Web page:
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Why I'm Choosing to Be Realistic About My Chronic Illness

I have gradually lost my independence over time. Pain has become a bigger and bigger factor, and one of my greatest limitations. Fatigue plays a close second.

I am mostly confined to my recliner when home and I use a wheelchair when there is any walking to be done. When I sit here in this chair, I feel pain. But, it seems that if I really tried, I could overcome it. I could cook a meal for my husband. I could go to church. I could go grocery shopping. I could get a job. And when I think these thoughts, the guilt is inevitable.

I feel like a faker.

But then I have to put a basket of laundry away, which my husband has kindly washed, and it takes me over three hours because I have to lay down every five minutes to try to subdue the pain in my spine.

I postpone a trip to the kitchen to get a drink or have lunch because my ankles hurt way too much to consider it.

My friend offers to drive me to church and I have to say no because I wouldn’t even make it through the process of getting dressed…never mind sitting in church for a couple of hours.

So yes.

I am very limited and to dream of working again is completely unrealistic.

Why is it that I am unable to believe this diagnosis? I keep my small sized clothes because I think maybe one day I will get back into shape and fit them. I hold onto my art supplies even though my hands are becoming too affected to do something like that. I keep my garden pots and seeds thinking that,“Maybe next year, I will be well enough to have a nice garden again.” I keep my knitting needles and yarn in hope that one day I will knit again.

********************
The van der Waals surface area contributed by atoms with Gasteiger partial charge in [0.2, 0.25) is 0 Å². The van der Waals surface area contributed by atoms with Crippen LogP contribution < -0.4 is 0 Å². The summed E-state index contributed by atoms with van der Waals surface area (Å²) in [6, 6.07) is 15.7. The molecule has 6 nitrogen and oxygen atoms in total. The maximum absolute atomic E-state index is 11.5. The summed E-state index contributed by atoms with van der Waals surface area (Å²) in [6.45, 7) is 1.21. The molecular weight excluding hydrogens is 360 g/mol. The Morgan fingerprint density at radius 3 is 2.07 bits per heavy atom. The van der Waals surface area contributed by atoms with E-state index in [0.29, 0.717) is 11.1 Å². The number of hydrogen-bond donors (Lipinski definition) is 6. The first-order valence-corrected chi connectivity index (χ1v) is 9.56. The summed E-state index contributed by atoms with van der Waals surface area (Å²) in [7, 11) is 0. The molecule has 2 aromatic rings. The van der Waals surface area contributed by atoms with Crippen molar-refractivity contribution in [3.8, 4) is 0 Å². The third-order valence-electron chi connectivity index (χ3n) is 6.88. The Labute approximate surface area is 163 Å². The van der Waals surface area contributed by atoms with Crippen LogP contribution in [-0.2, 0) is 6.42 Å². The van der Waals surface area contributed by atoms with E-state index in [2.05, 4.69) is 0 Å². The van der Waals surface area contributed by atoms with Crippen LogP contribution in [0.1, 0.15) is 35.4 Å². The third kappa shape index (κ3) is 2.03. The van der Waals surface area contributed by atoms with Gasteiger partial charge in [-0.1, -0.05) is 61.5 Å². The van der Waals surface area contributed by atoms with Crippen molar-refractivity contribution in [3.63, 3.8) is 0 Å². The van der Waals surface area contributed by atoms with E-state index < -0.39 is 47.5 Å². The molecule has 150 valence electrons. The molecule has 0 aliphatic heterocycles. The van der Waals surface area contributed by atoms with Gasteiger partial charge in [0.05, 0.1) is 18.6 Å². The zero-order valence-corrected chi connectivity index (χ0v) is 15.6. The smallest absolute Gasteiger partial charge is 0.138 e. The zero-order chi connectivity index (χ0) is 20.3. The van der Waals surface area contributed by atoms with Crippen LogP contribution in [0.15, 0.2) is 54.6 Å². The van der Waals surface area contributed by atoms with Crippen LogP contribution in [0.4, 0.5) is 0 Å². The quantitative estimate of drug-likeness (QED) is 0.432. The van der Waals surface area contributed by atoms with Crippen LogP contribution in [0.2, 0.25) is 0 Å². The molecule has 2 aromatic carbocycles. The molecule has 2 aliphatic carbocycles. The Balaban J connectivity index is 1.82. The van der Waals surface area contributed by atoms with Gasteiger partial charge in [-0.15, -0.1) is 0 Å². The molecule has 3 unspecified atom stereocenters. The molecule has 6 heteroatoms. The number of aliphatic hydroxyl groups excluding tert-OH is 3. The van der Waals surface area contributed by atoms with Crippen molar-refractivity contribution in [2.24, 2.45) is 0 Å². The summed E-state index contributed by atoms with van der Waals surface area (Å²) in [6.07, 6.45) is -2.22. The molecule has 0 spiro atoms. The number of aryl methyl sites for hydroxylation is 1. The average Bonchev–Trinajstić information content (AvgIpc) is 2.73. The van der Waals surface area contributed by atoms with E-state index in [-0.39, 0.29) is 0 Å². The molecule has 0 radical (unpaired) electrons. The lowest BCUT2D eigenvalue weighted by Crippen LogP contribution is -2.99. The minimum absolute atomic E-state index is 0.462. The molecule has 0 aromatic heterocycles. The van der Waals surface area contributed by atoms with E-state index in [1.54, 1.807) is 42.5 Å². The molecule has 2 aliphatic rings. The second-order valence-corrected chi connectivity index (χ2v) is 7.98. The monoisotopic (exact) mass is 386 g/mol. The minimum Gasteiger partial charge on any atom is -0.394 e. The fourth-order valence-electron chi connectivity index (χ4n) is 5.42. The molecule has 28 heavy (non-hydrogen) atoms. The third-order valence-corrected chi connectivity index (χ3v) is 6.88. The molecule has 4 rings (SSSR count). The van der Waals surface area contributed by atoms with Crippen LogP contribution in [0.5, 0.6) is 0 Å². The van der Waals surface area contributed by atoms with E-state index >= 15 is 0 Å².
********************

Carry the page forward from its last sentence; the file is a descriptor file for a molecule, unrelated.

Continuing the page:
There is a time for hope. And a time for acceptance. I am heavily into the denial stage of grief. And this has been no friend to me. It has led me to bite off things that were more than I could manage. And when I tried to endure and conquer my pain…it has slammed me into a wall, chewed me up and spit me out.

Sometimes disability and pain bring with them the need for relinquishment. But first of all, a valid assessment of my abilities and my weaknesses must come. Because if I don’t understand in my heart that I am in the midst of a degenerative disease and things are not going to get better, then I will continue to feel guilty for all the things I can no longer do. There is a place for optimism. There is also a real need for realism – and I think the realism will be, in the long run, more freeing and of greater benefit.

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Gettyimage By: Capuski